The Fall and The Rise – Pierre “Steeelback” Medjaldi

Discussing the career of the Unicorns of Love marksman Pierre "Steeelback" Medjaldi.

When Fnatic’s revamped 2015 EU LCS roster was announced tons of skepticism flew in the direction of the organization. Bringing in two Koreans, one a no-name practice squad player and the other a presumably washed up jungler, brought the ire of many European fans. Why reach to Korea when Europe was brimming with talent? In the background of the roster discussion, Pierre ‘Steeelback’ Medjaldi was handpicked by support Bora ‘Yellowstar’ Kim to fill in the duo lane. The rookie AD carry had only a few months of competitive experience on SK Gaming Prime, but Yellowstar saw promise in the 17 year old.

Throughout the Spring, Steeelback received heaps from criticism due to his poor laning phase and general ineffectiveness when his teammates were not doing well. Fnatic fans craved for former AD carry Martin ‘Rekkles’ Larsson to return and for Steeelback to be whisked far away. Every other member on Fnatic had proved their individual worth throughout the split, but the young AD carry struggled whenever top laner Heo ‘Huni’ Seung-hoon and mid laner Fabian ‘Febiven’ Diepstraten failed to snowball matches. As a supplemental damage source and as a clean up marksman who took in the second lowest gold share for his position, 25.0%, his play was only just passable at times within regional play. In spite of this, Fnatic took the European crown that Spring, besting Unicorns of Love in the finals 3-2.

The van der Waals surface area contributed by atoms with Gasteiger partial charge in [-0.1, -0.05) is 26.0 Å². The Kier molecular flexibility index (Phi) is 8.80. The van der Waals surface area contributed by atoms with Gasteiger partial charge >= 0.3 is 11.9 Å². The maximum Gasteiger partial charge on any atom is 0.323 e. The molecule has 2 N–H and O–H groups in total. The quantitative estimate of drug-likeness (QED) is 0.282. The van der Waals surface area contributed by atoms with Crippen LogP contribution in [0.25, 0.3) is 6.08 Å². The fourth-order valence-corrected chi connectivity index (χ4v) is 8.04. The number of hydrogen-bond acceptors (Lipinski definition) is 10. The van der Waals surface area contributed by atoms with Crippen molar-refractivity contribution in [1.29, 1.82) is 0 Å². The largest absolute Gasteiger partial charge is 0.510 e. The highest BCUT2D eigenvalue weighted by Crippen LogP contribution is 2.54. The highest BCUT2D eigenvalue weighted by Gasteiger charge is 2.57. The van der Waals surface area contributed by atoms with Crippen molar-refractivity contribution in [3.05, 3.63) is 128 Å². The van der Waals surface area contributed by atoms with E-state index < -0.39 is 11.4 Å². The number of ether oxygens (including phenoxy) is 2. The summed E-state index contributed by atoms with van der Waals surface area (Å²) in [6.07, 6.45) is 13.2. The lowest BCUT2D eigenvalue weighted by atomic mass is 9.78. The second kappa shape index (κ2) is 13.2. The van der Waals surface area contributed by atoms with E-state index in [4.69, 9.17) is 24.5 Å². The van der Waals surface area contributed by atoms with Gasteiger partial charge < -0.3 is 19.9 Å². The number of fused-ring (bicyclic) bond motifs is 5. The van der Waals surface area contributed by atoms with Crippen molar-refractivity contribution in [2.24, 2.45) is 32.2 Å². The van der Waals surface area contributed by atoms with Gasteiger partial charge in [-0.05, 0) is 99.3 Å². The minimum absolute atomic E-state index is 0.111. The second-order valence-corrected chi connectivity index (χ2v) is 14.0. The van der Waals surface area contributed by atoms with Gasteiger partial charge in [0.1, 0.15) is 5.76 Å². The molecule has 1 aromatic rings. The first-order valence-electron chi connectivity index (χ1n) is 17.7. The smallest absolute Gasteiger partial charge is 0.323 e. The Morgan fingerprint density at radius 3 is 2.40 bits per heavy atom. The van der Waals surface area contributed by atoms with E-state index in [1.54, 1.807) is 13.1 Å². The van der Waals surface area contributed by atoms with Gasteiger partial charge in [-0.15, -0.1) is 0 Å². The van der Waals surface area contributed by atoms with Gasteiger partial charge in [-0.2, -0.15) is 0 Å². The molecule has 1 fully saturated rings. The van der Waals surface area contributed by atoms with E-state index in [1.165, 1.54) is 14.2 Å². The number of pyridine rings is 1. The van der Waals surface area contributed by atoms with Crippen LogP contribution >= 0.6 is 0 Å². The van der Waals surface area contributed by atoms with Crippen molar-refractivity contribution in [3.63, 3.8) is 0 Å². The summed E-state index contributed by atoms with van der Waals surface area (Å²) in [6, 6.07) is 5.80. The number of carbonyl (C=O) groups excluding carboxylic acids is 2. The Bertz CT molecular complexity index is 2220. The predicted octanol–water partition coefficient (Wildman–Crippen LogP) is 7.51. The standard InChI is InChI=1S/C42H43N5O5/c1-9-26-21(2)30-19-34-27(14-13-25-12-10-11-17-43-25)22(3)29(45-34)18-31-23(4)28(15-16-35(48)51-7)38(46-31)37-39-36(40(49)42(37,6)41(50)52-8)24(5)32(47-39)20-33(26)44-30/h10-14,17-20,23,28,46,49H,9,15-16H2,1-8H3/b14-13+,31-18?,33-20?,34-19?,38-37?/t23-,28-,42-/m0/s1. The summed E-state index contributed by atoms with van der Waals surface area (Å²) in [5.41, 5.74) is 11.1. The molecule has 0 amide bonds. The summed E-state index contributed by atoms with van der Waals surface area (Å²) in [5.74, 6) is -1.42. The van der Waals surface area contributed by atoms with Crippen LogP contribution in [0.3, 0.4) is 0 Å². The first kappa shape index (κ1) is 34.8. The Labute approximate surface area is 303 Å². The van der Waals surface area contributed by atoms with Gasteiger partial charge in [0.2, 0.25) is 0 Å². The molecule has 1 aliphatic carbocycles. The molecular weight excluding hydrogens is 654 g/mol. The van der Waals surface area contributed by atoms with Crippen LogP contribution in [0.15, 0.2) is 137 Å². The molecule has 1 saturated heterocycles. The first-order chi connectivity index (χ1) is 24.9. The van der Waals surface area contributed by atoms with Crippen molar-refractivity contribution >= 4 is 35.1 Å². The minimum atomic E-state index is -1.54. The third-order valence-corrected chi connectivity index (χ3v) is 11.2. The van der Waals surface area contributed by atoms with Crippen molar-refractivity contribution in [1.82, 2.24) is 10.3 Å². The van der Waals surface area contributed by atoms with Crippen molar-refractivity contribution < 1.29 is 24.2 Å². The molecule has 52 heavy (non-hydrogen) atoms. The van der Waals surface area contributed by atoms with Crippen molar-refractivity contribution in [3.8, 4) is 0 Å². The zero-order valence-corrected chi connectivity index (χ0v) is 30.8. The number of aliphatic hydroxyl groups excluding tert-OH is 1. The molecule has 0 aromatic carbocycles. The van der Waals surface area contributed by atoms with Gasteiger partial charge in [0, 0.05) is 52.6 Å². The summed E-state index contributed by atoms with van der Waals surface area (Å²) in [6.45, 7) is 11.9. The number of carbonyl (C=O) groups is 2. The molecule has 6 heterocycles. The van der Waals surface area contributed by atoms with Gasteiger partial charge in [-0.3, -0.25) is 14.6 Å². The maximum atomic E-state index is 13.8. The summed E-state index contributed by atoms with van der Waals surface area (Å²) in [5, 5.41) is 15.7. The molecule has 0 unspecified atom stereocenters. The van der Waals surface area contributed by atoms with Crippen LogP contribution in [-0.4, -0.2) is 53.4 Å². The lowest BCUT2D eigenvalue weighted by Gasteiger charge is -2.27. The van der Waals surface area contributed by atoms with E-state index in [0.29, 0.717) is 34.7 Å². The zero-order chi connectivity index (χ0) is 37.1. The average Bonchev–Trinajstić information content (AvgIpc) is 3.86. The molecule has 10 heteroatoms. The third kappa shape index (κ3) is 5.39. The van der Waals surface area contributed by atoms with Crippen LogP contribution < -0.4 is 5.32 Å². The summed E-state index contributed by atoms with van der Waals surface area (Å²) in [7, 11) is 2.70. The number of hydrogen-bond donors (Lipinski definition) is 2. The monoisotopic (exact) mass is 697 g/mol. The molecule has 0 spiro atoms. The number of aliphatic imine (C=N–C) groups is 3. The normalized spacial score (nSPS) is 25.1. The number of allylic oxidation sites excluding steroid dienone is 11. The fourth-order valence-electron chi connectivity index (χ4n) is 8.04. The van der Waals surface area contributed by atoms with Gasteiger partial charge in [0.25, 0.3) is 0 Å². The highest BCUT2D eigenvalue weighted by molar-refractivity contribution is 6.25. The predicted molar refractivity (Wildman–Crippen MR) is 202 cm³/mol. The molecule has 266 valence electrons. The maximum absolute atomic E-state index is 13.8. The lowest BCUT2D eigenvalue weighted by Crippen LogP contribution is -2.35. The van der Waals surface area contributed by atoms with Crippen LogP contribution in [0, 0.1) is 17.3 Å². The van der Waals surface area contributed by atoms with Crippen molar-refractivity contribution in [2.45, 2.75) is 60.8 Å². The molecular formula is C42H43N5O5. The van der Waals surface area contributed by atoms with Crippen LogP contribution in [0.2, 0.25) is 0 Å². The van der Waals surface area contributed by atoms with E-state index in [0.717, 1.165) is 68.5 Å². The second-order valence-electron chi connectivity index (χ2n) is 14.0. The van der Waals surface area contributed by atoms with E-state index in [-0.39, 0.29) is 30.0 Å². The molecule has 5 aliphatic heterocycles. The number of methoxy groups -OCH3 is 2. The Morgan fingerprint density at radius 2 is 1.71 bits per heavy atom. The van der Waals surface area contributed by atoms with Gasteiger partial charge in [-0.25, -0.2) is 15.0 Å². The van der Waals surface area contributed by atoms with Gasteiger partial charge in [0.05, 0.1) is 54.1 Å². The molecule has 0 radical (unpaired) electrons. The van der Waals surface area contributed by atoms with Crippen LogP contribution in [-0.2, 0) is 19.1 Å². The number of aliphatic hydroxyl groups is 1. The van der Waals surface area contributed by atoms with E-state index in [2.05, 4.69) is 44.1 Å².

Steeelback’s individual performances while on Fnatic ranged from awful to mediocre and his laning phase was a particularly sore area. At ten minutes, he was at a CS deficit in 17 of his 28 Spring split matches and was down double digit CS in 11 of those 17. His presence inherently put Fnatic in a hole they had to climb out of through timely teleport plays in the mid game by Huni and proactive engages by both Yellowstar and Reignover.